DUBLIN â" Research and Markets (http://www.researchandmarkets.com/research/bk32k6/building_physics) has announced the addition of John Wiley and Sons Ltd's new book "Building Physics - Heat, Air and Moisture" to their offering.
Bad experiences with construction quality, the energy crises of 1973 and 1979, complaints about 'sick buildings', thermal, acoustical, visual and olfactory discomfort, the move towards more sustainability, have all accelerated the development of a field, which until 35 years ago was hardly more than an academic exercise: building physics.
Through the application of existing physical knowledge and the combination with information coming from other disciplines, the field helps to understand the physical performance of building parts, buildings and the built environment, and translates it into correct design and construction.
The book discusses the theory behind the heat and mass transport in and through building components. Steady and non steady state heat conduction, heat convection and thermal radiation are discussed in depth, followed by typical building-related thermal concepts such as reference temperatures, surface film coefficients, the thermal transmissivity, the solar transmissivity, thermal bridging and the periodic thermal properties. Water vapour and water vapour flow and moisture flow in and through building materials and building components is analyzed in depth, mixed up with several engineering concepts which allow a first order analysis of phenomena such as the vapour balance, the mold, mildew and dust mites risk, surface condensation, sorption, capillary suction, rain absorption and drying. In a last section, heat and mass transfer are combined into one overall model staying closest to the real hygrothermal response of building components, as observed in field experiments.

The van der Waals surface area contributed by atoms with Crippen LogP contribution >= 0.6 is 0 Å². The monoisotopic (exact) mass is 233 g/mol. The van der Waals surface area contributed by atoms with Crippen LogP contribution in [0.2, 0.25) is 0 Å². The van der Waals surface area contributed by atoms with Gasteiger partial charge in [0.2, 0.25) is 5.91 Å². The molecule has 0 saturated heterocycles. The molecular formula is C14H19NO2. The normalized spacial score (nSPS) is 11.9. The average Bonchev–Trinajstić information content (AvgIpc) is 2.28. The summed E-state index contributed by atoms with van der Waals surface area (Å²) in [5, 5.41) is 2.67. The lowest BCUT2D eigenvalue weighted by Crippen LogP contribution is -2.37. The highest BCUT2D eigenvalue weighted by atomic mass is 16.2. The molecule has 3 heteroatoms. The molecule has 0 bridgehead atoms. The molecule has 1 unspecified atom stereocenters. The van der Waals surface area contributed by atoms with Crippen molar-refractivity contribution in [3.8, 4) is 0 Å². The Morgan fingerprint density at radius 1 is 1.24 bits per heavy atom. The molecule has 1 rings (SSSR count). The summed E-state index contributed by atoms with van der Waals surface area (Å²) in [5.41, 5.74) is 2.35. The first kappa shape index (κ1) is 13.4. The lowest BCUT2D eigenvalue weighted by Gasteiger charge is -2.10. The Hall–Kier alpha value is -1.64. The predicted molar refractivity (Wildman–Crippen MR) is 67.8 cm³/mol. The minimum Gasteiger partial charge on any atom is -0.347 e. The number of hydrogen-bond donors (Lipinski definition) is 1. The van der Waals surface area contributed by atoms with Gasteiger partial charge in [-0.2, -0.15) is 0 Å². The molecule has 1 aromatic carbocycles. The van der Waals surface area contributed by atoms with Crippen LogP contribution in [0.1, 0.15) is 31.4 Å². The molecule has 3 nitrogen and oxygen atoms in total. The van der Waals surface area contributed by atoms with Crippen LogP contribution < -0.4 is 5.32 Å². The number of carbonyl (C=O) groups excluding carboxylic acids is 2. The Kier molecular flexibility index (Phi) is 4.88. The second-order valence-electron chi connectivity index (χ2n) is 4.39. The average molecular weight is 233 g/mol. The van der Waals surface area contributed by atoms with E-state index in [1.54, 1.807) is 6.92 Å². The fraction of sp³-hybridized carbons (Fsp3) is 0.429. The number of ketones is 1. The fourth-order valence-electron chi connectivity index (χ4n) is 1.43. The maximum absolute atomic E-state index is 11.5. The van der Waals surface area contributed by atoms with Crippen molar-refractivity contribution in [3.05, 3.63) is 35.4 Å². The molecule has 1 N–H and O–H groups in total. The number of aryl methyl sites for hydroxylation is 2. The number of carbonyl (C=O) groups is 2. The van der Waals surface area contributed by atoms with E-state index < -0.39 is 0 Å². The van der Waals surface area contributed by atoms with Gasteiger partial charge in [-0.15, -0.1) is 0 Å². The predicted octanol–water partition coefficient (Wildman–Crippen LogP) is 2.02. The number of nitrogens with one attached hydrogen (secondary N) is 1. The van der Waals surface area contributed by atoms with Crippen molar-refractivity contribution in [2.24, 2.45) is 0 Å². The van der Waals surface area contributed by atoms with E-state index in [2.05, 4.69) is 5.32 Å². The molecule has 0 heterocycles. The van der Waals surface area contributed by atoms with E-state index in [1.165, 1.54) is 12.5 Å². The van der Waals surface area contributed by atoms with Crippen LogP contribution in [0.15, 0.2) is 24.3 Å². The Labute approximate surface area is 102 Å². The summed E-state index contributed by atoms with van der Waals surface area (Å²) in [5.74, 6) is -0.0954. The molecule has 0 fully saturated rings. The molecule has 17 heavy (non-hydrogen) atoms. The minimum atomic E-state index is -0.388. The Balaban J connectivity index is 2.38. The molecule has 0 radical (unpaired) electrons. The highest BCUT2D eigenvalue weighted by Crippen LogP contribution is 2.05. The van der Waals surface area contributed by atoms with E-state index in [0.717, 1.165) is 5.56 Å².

The book combines the theory of heat and mass transfer with typical building engineering applications. The line from theory to application is dressed in a correct and clear way. In the theory, oversimplification is avoided.
This book is the result of thirty years teaching, research and consultancy activity of the author.
For more information visit http://www.researchandmarkets.com/research/bk32k6/building_physics
Source: John Wiley and Sons Ltd